Re: Native American (understanding)
golden cliff (c60clg1@CORN.CSO.NIU.EDU)
Wed, 31 Jan 1996 18:51:11 -0600
WARNING. WARNING. THIS IS A LONG POST. OK, you've been warned.
Ted Burton told a great story in his post on Native American Regalia. I
also have a story concerning understanding. This is a true story.
My troop was backpacking in Mexico. We were in one of the most remote
areas of Mexico, the Copper Canyon region. Specifically, we were
backpacking the Batopilas canyon, which is 1,000 feet deeper than the
Grand Canyon of Arizona.
It was the night before Easter 1988. We were in the village of Batopilas,
Mexico enjoying their great fiesta. As we returned to our campsite
downriver from the village, we saw the flickering light of fire. We ran
to our campsite to see what was wrong. What we found was a Tarahumara
indian sitting in the center of our campsite tending to a small fire he'd
In the firelight we saw the young man; with black hair, dark eyes, red
blouse, white loin cloth, dark brown skin, muscular legs, and sandals. He
held a large machete that was driven into the sand. He looked up at us
with eyes filled with caution and suspicion. We looked at him with
similar eyes. We tried to communicate to him in english and spanish. He
did not respond. A discussion arose among our group concerning our
mysterious stranger. Why was he here and all alone? Was he a renegade?,
...driven out by his tribe?, ...a fugitive? ...criminal? What did he
want? Why does he hold a weapon? All types of sinister reasons for his
presence were discussed. I finally sent part of our group to the village to
bring back the sheriff, someone to take this dangerous intruder away.
After a time they returned to our campsite. They hadn't found a sheriff,
but found a missionary instead. He was accompanied by an englishman whom
we had met earlier in Batopilas. The missionary sat down next to the
indian and in a quiet patient voice spoke in an exotic language I had
never before heard, the language of the Tarahumara.
After awhile the indian let go of his machete and started to laugh. The
missionary had told him all of our suspicions. The missionary then told
us that it was the custom of the Tarahumara to recieve hospitality at the
camps of others as they journeyed on a religious pilgrimage. The indian's
name was Meteu. Yes, it was Meteu. Meteu was on such a journey.
We suddenly felt very ashamed. We offered Meteu food, drink, and
welcome. With the missionary as our interpreter, we introduced ourselves
and exchanged a pleasant conversation. Meteu spoke in a soft voice and
seemed very kind and gentle in manner. He was 19 years old and was
journeying to a place where he could speak directly into the ear of God.
After the missionary and englishman left, some of my boys went to bed, a
few of us stayed at the campfire with our new friend Meteu. I drew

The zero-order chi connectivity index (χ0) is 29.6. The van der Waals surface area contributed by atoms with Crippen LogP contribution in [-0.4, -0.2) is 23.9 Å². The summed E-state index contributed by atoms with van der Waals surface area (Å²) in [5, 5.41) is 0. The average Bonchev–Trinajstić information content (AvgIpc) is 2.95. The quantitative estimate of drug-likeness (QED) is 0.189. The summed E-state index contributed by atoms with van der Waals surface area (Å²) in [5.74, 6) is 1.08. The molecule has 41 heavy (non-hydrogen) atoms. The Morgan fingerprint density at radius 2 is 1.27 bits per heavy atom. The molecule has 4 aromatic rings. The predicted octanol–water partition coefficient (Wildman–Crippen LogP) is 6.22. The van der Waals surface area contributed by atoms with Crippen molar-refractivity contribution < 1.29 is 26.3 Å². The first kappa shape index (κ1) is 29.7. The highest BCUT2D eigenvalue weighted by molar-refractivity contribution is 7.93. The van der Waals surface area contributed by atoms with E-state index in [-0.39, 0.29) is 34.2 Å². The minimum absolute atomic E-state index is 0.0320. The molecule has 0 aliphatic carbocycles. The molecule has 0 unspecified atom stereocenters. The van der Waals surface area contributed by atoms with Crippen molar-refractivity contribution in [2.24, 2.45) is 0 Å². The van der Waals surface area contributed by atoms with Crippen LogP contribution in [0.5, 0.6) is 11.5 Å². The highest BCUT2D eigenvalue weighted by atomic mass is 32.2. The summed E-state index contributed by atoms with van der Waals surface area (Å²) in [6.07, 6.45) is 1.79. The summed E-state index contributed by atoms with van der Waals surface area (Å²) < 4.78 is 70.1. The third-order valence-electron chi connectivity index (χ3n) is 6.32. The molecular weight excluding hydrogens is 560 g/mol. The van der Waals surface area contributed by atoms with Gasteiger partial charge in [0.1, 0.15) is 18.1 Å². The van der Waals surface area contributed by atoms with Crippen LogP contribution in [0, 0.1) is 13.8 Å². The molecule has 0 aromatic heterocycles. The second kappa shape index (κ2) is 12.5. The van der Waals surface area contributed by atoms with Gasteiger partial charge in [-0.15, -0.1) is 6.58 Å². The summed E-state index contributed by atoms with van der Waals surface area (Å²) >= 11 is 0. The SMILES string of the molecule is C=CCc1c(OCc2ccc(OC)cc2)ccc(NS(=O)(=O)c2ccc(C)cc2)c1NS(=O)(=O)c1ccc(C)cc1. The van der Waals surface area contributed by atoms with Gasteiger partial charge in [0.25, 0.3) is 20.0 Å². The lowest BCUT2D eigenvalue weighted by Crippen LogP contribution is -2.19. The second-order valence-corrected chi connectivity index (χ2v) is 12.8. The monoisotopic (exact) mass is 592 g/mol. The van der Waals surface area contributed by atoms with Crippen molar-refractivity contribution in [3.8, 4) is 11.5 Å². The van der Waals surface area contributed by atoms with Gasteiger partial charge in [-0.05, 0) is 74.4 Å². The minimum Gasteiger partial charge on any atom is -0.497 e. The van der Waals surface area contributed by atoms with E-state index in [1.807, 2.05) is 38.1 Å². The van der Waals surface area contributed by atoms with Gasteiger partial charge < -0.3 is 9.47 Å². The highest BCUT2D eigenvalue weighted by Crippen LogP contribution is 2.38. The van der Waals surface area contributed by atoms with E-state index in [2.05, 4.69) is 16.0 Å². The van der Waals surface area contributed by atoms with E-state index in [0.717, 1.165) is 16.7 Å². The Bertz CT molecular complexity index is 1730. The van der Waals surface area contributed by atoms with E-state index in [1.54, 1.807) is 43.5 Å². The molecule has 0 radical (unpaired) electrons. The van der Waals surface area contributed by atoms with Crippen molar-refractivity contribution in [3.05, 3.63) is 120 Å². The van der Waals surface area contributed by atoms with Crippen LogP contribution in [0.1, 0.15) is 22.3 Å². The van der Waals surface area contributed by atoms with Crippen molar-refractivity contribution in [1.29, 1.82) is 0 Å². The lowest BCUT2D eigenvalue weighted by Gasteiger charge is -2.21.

cartoons of animals in my notebook and spoke their names. Meteu
responded by saying the animal's name in Tarahumara. He was amused by
this game. Much of the night we played this game or just sat quietly
staring into the fire and listening to the sounds of the canyon.
We offered Meteu a place to lay in our tent, but he declined. We retired
to the tent with the door open toward the fire and Meteu. In the
early hours of the morning, still in blackness, Meteu kicked out the fire
and walked to our tent. He said something in Tarahumara and extended his
hand to each of us, then walked off into the darkness.
The next day was Easter. We hiked down the canyon to a village called
Satevo. Located there is the "Lost Mission of Satevo", a large beautiful
baroque church presumably built by the Spaniards in the 1750's. It was
unknown to the outside world until a backpacker/explorer named Richard D.
Fisher of Tucson, Arizona photographed it in 1984.
There is a legend of the Tarahumara indians of northwest Mexico that deep
within a remote canyon, a piece of heaven was placed on earth so that the
Tarahumara people could speak directly into the ear of God. It is
believed the source of that legend is the place known today as the "Lost
Mission of Satevo". Hiking to that ancient church was the greatest Easter
experience I have ever known, an experience that I believe was shared
ealier that same day by Meteu. He would have arrived as the first rays of
morning light struck the great dome and bell tower.
When we first met Meteu the previous night, our meeting had been
filled with fear and suspicion. After the missionary gave us the gift of
understanding, those negative feelings were replaced with newfound
friendship. After the missionary left, friendship and goodwill became the
basis of our understanding. Putting away your fear and extending your
hand in friendship is always the key to understanding others. That was the
lesson we all learned that night.
The "Lost Mission of Satevo" has stood for centuries as a symbol of the
faith of those that built it, and those that continue to seek it. We
shared a similar journey with Meteu through our experience that Easter.
Even though we spoke different languages, held different beliefs, and were
members of different cultures, we found much in common through our brief
friendship. Those commonalities transcended culture, language, and beliefs;
they resided in our common humanity.
Our boys learned a very valuable lesson about understanding others on that
night in April 1988, the night we met a young man named Meteu.
YIS, Cliff Golden firstname.lastname@example.org First Lutheran Church; DeKalb, IL
Scoutmaster Troop 33 Three Fires Council, Illinois
Terry Howerton Sakima Group, Inc. SCOUTER Magazine Kansas City